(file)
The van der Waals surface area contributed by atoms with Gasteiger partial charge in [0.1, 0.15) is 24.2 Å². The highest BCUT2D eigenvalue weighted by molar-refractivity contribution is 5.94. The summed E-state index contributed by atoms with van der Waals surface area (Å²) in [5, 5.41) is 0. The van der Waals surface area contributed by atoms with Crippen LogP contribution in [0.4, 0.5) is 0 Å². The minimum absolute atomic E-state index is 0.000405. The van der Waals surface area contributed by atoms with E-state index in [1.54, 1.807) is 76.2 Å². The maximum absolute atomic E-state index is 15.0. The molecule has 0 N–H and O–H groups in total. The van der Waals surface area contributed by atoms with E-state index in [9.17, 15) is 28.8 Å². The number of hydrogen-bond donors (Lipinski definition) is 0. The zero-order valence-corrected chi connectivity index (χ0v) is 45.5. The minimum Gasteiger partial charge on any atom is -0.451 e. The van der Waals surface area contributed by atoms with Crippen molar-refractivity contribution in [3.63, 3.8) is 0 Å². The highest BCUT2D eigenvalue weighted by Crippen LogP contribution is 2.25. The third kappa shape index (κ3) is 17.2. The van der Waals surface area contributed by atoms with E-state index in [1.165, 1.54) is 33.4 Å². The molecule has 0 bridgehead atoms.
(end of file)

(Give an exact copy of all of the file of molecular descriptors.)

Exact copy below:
The van der Waals surface area contributed by atoms with Gasteiger partial charge in [0.1, 0.15) is 24.2 Å². The highest BCUT2D eigenvalue weighted by molar-refractivity contribution is 5.94. The summed E-state index contributed by atoms with van der Waals surface area (Å²) in [5, 5.41) is 0. The van der Waals surface area contributed by atoms with Crippen LogP contribution in [0.4, 0.5) is 0 Å². The minimum absolute atomic E-state index is 0.000405. The van der Waals surface area contributed by atoms with E-state index in [1.54, 1.807) is 76.2 Å². The maximum absolute atomic E-state index is 15.0. The molecule has 0 N–H and O–H groups in total. The van der Waals surface area contributed by atoms with E-state index in [9.17, 15) is 28.8 Å². The number of hydrogen-bond donors (Lipinski definition) is 0. The zero-order valence-corrected chi connectivity index (χ0v) is 45.5. The minimum Gasteiger partial charge on any atom is -0.451 e. The van der Waals surface area contributed by atoms with Crippen molar-refractivity contribution in [3.63, 3.8) is 0 Å². The highest BCUT2D eigenvalue weighted by Crippen LogP contribution is 2.25. The third kappa shape index (κ3) is 17.2. The van der Waals surface area contributed by atoms with E-state index in [1.165, 1.54) is 33.4 Å². The molecule has 0 bridgehead atoms.